The PMO: Promoting best practices in stakeholder engagement

Stakeholder engagement is one of the most important factors in the successful delivery of projects.

pic2On 24th February 2017, the Cape Town PMO forum hosted by PwC deliberated over what role the PMO should play in promoting good stakeholder engagement on projects.

We were conscious that there is a fine line between the PMO facilitating good practices; acting as a broker between the project and its stakeholders; and taking on the role of leader in stakeholder engagement.  The more responsibility the PMO takes, the higher the risk that it disempowers the project and threatens the creation of effective project-stakeholder relationships.  That said – it is clear the PMO has the potential to support and encourage good stakeholder engagement practices.  How to get the balance right?

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Communities of Practice to encourage knowledge sharing in project-based organisations

This month’s ‘Insights’ blog shares lessons from applying a community of practice (CoP) approach to encouraging knowledge sharing across a project community.  While the research examines multiple PMOs in a large global organisation, I feel the insights are also applicable to the single PMO attempting to promote the sharing of best practices and lessons learned in the project manager community.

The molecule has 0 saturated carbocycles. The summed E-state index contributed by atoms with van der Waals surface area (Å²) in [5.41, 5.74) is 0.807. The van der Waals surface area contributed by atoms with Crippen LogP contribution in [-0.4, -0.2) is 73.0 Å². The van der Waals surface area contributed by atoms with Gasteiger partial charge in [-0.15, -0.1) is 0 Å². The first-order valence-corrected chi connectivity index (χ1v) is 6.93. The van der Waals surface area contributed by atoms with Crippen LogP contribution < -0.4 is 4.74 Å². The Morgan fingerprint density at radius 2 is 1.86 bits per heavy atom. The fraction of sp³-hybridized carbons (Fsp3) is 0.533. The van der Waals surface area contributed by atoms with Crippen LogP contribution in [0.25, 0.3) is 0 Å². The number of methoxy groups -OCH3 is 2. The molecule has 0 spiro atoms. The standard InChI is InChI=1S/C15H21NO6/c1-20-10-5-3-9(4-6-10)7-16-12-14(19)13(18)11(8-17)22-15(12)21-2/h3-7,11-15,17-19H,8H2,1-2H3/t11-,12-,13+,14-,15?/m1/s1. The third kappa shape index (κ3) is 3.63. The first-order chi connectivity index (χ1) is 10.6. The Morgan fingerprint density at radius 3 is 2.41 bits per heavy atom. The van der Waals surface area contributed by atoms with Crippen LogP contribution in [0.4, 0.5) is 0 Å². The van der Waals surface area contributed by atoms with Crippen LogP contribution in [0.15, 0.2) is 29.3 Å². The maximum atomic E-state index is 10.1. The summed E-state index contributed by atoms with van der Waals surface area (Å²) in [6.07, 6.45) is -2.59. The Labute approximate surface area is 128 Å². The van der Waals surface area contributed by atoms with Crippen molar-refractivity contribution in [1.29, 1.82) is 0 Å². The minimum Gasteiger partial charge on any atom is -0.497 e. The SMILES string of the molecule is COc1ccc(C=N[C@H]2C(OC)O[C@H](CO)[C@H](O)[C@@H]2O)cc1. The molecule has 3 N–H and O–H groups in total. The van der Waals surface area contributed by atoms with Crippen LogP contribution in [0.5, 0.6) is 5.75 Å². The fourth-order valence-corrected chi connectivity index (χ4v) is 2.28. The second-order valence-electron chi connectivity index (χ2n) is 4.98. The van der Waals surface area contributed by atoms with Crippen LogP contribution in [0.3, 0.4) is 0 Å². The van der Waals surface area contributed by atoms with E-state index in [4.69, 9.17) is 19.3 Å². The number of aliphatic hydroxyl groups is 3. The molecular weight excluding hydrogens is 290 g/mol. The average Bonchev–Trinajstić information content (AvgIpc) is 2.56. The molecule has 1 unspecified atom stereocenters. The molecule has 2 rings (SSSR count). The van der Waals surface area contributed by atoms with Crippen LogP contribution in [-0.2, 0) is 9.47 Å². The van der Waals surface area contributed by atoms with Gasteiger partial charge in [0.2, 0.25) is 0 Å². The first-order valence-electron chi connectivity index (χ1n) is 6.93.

The paper gives us some insights into the challenges faced in promoting knowledge sharing, the success factors for the formation of an effective community and how you might recognise that your community is maturing (or not).

“If only we knew what we know…”

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The PMO as knowledge broker

Nothing is a waste of time if you use the experience wisely

Identifying lessons learnt is a necessary part of the project process, not only does this information have the capacity to lighten the workload of the project manager, but it also places the company running the project, in a position of increased competitiveness – however, this is only if the knowledge is actually applied. Unfortunately, the reality confronting many project managers is that once boxes have been ticked and projects completed, it is very rare that this information is accessed and utilised in future projects.

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